I will have to practice having a steady hand. I've held the tool and it's somewhat heavy...too bad there is no "base' to help slide the tool along. I might have to 'invent' one.

Helene

    Bookmark   May 20, 2013 at 4:56PM
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samk1017

UPDATE

So we had this floor re-grouted three times and finally figured out what the problem is... almost 50% of the tiles are MOVING!!! Some are obvious, others you have to have someone step back and forth between them while you look at them to tell.

We STILL haven't paid for the floor labor, plus the amount I spent on tile, plus some more. They want to come in and replace a handful of tiles and maybe caulk the rest. Sounds like a disaster waiting to happen to me. Any ideas?

    Bookmark   July 21, 2013 at 9:42PM
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snookums2

It's a rip out. You can do it now or down the road after you pay them. I expect JBT would say the same. Ask over there. They should have checked for movement first. You are seeing a series of blunders not just a mistake.

What is the subfloor?

This post was edited by snookums2 on Sun, Jul 21, 13 at 23:40

    Bookmark   July 21, 2013 at 11:02PM
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Molly Phillips

Same thing happened to us.... tiles were moving. We removed the tile and it had been put down so horribly we were able to save over 90% of the tiles. They just popped right up. It looked to be a combination of subfloor not being put down well (not enough screws used) and not enough adhesive laid under the tiles. Just an overall bad job. Good news was that it made for a much easier demo (but we were remodeling so it wasn't my finished, new kitchen). So sorry!

    Bookmark   July 21, 2013 at 11:36PM
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samk1017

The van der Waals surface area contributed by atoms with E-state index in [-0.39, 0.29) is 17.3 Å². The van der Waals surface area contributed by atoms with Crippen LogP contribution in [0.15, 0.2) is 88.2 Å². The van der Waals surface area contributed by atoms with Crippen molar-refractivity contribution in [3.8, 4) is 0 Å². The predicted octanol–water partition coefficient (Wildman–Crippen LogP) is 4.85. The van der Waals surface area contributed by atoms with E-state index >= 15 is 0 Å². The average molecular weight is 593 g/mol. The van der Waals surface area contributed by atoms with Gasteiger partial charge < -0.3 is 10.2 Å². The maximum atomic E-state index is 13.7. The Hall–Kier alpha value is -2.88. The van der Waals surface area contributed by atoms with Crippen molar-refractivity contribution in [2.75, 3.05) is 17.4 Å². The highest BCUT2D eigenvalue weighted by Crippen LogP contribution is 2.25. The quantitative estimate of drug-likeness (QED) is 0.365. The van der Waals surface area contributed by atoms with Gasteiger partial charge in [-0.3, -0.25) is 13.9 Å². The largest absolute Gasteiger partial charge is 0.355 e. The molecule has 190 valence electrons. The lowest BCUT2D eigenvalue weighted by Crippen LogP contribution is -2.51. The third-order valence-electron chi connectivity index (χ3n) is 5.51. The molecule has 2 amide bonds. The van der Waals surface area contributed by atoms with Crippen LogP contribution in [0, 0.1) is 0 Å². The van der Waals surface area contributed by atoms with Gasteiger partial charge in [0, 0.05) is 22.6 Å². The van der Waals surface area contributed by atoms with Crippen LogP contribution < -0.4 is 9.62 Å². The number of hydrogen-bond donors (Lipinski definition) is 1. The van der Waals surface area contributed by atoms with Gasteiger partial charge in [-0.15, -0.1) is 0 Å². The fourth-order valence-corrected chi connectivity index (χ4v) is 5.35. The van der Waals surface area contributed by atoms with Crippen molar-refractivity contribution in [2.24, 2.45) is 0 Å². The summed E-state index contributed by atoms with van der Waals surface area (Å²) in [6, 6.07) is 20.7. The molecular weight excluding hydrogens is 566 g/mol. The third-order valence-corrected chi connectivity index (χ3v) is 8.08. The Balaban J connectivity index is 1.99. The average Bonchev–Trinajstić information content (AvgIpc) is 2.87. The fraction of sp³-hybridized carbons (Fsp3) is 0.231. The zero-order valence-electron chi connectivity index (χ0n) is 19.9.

"You can do it now or down the road after you pay them."

I was thinking I shouldn't pay for moving tiles, and should withhold the cost of demo as well, is this too rash?

Subfloor it 3/4 OSB with cement board supported well in a crawlspace, beams/joists seem to be OK, no big cracks or movement... At least from what I can tell.

This post was edited by samlawn on Mon, Jul 22, 13 at 6:07

    Bookmark   July 22, 2013 at 6:03AM
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snookums2

I agree that you should not pay them for a bad install or a demo required to start over again. If the tiles cannot be salvaged, then they owe you for those, as well as the backer board, etc. that was wasted. I hope you are planning on finding another installer this time. They need to find out what the source of the problem is before proceeding with any more work. If it was simply shoddy workmanship, poor prep or inexperience then the installer needs to reimburse your losses. Once they decide to install, they have taken ownership that it is a sound foundation upon which to install. It is a given that they should be trained and know what they are doing!

Good luck. Hope it goes better next time.

This post was edited by snookums2 on Tue, Jul 23, 13 at 12:55

    Bookmark   July 22, 2013 at 9:00AM
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Linelle

Wow, this also happened to me. It was my bathroom floor which was mercifully small. Fortunately (or maybe not) it was my brother-in-law's work, a great guy who was just helping me out. :(

He finished the job and left for home, on the other side of Calif. I was just cleaning up and noticed chunks of grout would pop out and/or turn back to sand. The tile store said it was because my grout was old and it would have to come out and be regrouted. As I was on hands and knees removing grout, entire tiles began to lift off. So, not just the grout was bad, but he had screwed up simply laying the tile. It was a total Charlie Foxtrot. At the time I was undone by this, the last in a series of well-intentioned blunders that made my poor bathroom a disaster. I paid a guy to redo the entire floor with new tile. The bathroom and I recovered. Hopefully you and your floor will too.

    Bookmark   July 22, 2013 at 11:24AM